Tuesday, May 4, 2010

Saturated storytelling

Storytelling is something that’s rather saturated in the world at this moment, from my point of view. Maybe I’m just narrow-minded towards the subject, maybe I just suck at telling a story, or perhaps I’m not that deeply involved with narrative techniques. But for me, at least, whenever I enter the theater, the first 10 minutes is all that’s needed for me to figure out who’s the villain, who’s the hero and what the main conflict will be. Or at least have a pretty good overall idea of what it will be.

Let’s take Iron Man 2, for example, which I recently went to see. In the first 3 or 4 scenes it was made pretty clear who the villains were, of course we already knew who the hero was, we also got a hold of the bad guys’ motivations in those scenes. My point being: what’s left? We already know who the bad guys are and why they do what they do. Their actions have almost always nearly nothing to do with their pasts, so there’s no connection there too. Which is something that could be explored for more interesting plots and plans. The question I ask myself is: Is the audience only interested in the explosions and special effects? Do they don’t care about trying to figure out the plot by themselves, by being surprised by a big revelation at then end, or even deceived until the very last minute by a smart trick pulled by the writer?

Let’s take a more successful movie then: Cameron’s Avatar. From the start I knew that the guy with the big scar in his face would be the ultimate challenge presented to the protagonist. And I also knew that the protagonist would become a Na’vi in the end. Now, I’m not saying these stories were bad or didn’t have meaning. Because they all do, especially Avatar, which had a lot of bitch slaps for the human race as a whole. Topics like, recycling, morals and ethics were all subtly mentioned and explored. It’s not that. They’re pretty good at that. What’s lacking, remember, in MY opinion, is the unfolding events, what happens in the story and how it happens. I feel like there’s no room for expansion or change there. Everything is simply based off of something previously released. Which is the normal course of things, as humans usually use the evolutionary process for everything: Take something old, change it a bit for the better and there you have something new. But if I take a mouse, paint it yellow and call if a Shbuck, it doesn’t mean it’s something new, just something sold to you as new. And I feel that’s exactly what’s been going on in storytelling. Movies and games alike.

I do have come across some interesting books, so I can’t complain about that. And I’m a little off of the new books and new stories that have been coming out, so book-wise I think we’re good. Maybe it’s because a deeper story and a more complicated set of events would keep the masses away from the theaters afraid of not understanding half of what’s said in the movie? Who knows. I just wish we could go back to ages that making something new was more valued than making money.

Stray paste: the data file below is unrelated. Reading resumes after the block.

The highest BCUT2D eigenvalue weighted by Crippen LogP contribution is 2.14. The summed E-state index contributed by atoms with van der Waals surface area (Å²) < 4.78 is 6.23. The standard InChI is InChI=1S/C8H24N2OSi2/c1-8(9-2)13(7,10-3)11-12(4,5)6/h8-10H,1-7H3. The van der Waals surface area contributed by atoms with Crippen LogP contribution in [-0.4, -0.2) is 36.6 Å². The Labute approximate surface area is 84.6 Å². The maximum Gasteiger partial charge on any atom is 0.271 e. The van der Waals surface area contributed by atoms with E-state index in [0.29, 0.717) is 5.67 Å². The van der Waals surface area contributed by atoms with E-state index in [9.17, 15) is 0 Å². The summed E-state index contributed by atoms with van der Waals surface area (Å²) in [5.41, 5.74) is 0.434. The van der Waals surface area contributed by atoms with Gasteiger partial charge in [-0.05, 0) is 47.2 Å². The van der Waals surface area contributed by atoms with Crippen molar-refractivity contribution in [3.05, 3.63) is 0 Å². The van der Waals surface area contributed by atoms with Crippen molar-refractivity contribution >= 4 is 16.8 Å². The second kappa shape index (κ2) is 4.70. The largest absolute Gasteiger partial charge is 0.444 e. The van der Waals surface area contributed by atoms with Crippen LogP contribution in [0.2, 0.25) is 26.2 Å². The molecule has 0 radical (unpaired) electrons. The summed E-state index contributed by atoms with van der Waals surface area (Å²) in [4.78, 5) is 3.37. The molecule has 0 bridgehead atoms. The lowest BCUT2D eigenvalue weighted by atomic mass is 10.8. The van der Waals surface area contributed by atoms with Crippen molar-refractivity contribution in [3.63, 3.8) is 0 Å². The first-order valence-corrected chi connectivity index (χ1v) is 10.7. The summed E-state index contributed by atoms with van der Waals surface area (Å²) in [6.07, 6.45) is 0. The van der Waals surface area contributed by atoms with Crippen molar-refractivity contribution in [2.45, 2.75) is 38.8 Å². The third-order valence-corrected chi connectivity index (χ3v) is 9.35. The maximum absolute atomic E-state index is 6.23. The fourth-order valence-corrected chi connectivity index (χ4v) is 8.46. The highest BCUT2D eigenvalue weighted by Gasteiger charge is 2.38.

Sunday, May 2, 2010

To be regenerative, or not to be…

I was always fascinated by the handling of health in games. How do you honestly convince someone that the damage they take, no matter how severe and utter it is, can be treated with a simple med-kit that can be found in the next room. It’s something that eventually grew old in games. Then someone had the brilliant idea of changing it. Instead of having the player collect health packs, the player’s health would regenerate if they avoided any kind of damage for a certain period of time. It first appeared in a game called Faceball 2000. Many think it was first introduced in Halo, but that’s not right in more than one way.

It’s a feature that can help the surprise aspect of the game. In games that do use normal health, more often than not I found myself running into a room and finding med-kits, of course the next thing I though was that something up ahead was going to make me need those. And more often than not I was right. Which kind of broke the surprise aspect of those encounters.

Regenerating health on the other hand, doesn’t cause the same problems, though it does emerge some of its own: How the hell can the player take so many bullets and heal himself. Or how can he fall from such height and heal his ankle out of nothing. For me, regenerating health, or realth as I’ll be calling it from now on, has always been misused and misinterpreted. If it were up to me, and it will be soon enough, I would use realth not as health, but regenerating focus, or stress. For me, realth is more about being able to consciously avoid, not evade, bullets and damage. And when that realth is completely lost the player is susceptible to damage, like being pumped and unfocused enough to forgot make that rolling move when you jump from a certain height, or becoming sloppy when performing that disarm on the opponent. Forgetting to jump for cover when thugs make a corner and start unloading their automatic weapons on you and that kind of stuff. Something believable enough. After all, in my mind, if a bullet hits you, it’s over or at least the beginning of the end.

It’s that kind of thought and experience I would like to pass to players in games. Something believable and still fun. Many developers get to the point of neglecting a certain aspect of a story or a reality for the sake of gameplay. I believe the true challenge lies in creating something good enough that can please both hardcore fans and casual gamers alike.

I’m currently thinking about the possibilities for the combat gameplay in my Game² project. I’m pretty sure I’m going to use a realth system, the details are all in my head, somewhere, I just can’t get around putting them into paper yet. I feel like a long path extends into the horizon ahead of me, I’ve never been so excited to find out what’s on the other side.